The SaveOurselves Movement for Justice and Democracy held a caravan to “Vaccinate before it’s too late and Expand Medicaid” in Montgomery, Alabama on Saturday, October 2, 2021. This is the beginning of a statewide effort to encourage unvaccinated people in Alabama to get the shot and encourage the state to expand Medicaid as the best way to protect people’s health during this and future pandemics.
The caravan started at the Alabama New South Office and went down the street to the Urban Fine Arts Dream Center at 3860 South Court Street. Vaccinations were provided with help from UAB Medical Services.
Bill Harrison, SOS coordinator of the event said, “We leafleted the surrounding communities and had a good turnout. About 30 people were vaccinated, including some who received boosters. We served hot dogs and had a live band, all of which added to the attention in the community.”
“We were also able to register some people to vote at the event,” said Harrison which is the first of a series of similar events that SOS will be sponsoring around the state.
At a press conference to kickoff SOS’s statewide caravan for vaccinations and Medicaid Expansion held at Noon Thursday on the steps of the State House, SOS and Black Lives Matter activists promoted the caravan.
Attorney and Civil Rights Activist Faya Toure said: “Alabama learned this past week that more than 1,000 additional people in our state have died of COVID, which maintained Alabama as one of the deadliest states for COVID in the nation. This is avoidable, and this has to stop. Vaccinations save lives. All medical and scientific evidence supports this, and Alabamians must get vaccinated to save their own lives, those they love, and others.”
As State Health Officer Dr. Scott Harris said: “These aren’t numbers or stats. These are our families and friends and loved ones dying of COVID. . . At least 90 percent of these deaths are completely preventable with vaccination.”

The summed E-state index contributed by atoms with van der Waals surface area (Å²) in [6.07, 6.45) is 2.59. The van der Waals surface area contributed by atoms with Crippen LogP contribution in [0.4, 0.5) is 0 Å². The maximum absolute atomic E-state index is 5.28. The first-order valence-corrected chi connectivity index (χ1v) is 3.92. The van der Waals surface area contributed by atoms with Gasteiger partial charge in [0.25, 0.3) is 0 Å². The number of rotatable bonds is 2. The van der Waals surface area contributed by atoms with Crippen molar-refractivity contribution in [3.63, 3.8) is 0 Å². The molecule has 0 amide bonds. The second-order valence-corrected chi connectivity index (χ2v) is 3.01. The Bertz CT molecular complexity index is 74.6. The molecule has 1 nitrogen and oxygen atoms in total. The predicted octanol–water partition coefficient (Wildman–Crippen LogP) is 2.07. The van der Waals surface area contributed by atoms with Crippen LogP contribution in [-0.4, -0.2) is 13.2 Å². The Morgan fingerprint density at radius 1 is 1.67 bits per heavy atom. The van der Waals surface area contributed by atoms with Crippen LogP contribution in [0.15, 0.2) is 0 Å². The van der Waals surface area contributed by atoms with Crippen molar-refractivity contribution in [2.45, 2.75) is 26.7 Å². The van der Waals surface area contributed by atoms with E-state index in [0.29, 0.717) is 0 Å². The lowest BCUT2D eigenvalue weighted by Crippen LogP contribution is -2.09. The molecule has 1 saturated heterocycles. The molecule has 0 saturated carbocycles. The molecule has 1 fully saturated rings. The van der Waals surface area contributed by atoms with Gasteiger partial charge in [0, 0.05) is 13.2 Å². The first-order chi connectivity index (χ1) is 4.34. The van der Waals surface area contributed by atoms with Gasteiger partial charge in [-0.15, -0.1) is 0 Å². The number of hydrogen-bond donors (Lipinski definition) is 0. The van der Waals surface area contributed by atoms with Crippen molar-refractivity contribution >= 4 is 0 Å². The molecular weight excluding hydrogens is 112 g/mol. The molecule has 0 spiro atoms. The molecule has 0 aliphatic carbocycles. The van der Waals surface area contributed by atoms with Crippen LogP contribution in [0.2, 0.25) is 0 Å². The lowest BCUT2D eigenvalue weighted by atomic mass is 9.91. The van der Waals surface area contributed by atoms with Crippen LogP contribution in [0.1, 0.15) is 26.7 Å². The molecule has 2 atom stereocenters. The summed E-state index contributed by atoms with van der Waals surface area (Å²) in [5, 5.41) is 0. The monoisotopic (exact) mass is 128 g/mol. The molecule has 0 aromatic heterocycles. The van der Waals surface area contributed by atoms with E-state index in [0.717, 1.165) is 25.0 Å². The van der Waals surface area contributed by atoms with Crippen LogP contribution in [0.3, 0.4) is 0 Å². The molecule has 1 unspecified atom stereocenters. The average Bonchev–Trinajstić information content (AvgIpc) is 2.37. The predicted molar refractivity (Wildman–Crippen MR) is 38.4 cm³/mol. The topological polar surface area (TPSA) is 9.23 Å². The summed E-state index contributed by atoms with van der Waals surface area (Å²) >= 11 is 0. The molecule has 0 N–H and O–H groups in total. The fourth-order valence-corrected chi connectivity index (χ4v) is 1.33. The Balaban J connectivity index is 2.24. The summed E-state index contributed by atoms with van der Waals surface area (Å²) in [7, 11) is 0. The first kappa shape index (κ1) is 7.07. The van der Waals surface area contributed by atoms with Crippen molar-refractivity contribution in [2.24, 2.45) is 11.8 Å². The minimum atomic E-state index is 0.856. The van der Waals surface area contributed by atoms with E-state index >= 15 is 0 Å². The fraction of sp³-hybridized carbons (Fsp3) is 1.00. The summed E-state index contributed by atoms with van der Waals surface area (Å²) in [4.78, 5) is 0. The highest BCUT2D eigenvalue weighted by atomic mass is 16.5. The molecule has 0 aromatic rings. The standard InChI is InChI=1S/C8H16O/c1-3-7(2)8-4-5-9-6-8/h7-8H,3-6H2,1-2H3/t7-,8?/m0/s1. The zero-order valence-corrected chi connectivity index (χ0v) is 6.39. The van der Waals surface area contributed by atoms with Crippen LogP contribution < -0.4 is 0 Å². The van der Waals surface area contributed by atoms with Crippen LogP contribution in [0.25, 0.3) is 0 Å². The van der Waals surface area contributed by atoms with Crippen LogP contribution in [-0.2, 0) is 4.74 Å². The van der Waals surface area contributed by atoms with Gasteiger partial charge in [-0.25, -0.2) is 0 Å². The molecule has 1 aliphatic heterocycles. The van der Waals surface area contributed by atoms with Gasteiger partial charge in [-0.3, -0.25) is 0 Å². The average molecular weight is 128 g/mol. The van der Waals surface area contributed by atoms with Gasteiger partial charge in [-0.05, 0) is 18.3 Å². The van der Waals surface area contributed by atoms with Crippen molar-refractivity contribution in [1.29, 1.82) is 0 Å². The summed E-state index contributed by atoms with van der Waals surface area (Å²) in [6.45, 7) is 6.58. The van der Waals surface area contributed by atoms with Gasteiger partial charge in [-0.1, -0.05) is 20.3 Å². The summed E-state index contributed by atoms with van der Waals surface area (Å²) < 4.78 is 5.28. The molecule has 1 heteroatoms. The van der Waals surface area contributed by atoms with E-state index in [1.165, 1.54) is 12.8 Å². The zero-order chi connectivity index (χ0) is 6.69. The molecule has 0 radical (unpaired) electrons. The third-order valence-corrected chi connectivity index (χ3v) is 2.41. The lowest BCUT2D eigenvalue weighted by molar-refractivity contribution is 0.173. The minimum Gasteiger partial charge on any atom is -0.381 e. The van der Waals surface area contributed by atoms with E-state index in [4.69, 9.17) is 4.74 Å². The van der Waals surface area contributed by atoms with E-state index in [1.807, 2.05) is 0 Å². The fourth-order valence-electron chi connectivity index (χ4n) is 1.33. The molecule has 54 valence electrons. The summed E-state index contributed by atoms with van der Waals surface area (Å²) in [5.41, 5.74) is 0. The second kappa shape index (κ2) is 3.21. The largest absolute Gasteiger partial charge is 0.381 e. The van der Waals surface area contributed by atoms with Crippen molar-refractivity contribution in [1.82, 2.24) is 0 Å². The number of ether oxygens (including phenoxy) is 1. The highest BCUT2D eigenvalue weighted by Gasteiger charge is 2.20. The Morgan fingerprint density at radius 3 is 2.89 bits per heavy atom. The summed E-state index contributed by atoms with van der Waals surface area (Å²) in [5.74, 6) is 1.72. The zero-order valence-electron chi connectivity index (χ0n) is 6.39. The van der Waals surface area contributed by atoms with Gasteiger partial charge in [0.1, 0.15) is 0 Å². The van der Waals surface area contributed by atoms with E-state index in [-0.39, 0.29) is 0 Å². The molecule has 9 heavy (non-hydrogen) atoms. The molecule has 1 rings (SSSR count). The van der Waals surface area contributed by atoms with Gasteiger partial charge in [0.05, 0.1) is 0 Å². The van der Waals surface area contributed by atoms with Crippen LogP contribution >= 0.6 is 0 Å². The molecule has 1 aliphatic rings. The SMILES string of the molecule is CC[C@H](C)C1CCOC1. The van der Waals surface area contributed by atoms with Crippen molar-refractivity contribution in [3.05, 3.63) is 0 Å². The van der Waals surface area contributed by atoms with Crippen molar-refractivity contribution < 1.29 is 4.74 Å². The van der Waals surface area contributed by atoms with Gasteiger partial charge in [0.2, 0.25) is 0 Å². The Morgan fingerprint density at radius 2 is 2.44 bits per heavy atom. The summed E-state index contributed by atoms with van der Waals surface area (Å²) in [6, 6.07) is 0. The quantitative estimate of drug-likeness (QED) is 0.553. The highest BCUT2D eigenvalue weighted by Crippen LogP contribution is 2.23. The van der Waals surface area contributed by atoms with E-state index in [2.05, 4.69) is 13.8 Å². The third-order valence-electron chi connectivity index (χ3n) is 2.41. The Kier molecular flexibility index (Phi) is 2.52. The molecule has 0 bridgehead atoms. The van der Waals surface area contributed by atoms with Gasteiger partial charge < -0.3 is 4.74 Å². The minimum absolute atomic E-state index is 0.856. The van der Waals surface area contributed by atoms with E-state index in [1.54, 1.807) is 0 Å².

Greene County Health System Board Chair and SOS Steering Committee member John Zippert said: “This caravan will take place in all corners of Alabama, starting this Saturday in Montgomery. Between Alabamian’s deadly low rate of vaccinated citizens and Alabama leaders’ ongoing failure to expand Medicaid, people in Alabama have died and are dying who should be alive and people will needlessly suffer with ongoing and long-term health issues.
“Also, hospitals across Alabama have closed while others are on the brink of closure with virtually every hospital across our state overrun with COVID cases, making them often unable to treat and save people with other health issues. This is deadly wrong on every level.”
Law Professor Emerita Martha Morgan said: “In the year 2020, more people died than were born in Alabama. This hasn’t happened since World War II, and so many of these people did not have to die. With vaccinations and Medicaid expansion, Alabama can save lives.”
Members of SOS, BLM, and other human rights groups will begin a Statewide Caravan this Saturday To Vaccinate Before It Is Too Late and To Expand Medicaid to Save Lives and Hospitals. This caravan will hold events over the coming weeks and months in cities, towns and counties in every corner of Alabama.
Arnelia “Shay” Johnson (center) being sworn-in as Revenue Commissioner, by Circuit Clerk, Veronica Morton-Jones; Ariyanna Johnson holds Bible for her mother.
On Thursday, September 30, 2021, Arnelia “Shay” Johnson was sworn-in as Revenue Commissioner for Greene County, a position over the appraisal, assessment and collection of ad valorem property taxes for the county.
Johnson was elected to the position in the November 2020 General Election but her four-year term does not begin until October 1, 2021, to coincide with the fiscal/tax year. She succeeds Barbara McShan, who held the position for the past six years.
Johnson worked in the appraisal and assessment part of the office for many years, so she is knowledgeable and familiar with the role she will play as Revenue Commissioner, heading the office which brings in a substantial part of the tax revenues coming to Greene County.
At the inauguration ceremony, Marilyn Sanford was the Mistress of Order, Roshonda Summerville, Chair of the Greene County Commission offered a welcome and Rev. Kevin L. Cockrell gave an invocation. Rev. John Kennard, a former Greene County Tax Assessor, before the positions of Assessor and Collector, were merged into one position as Revenue Commissioner, introduced the new Revenue Commissioner.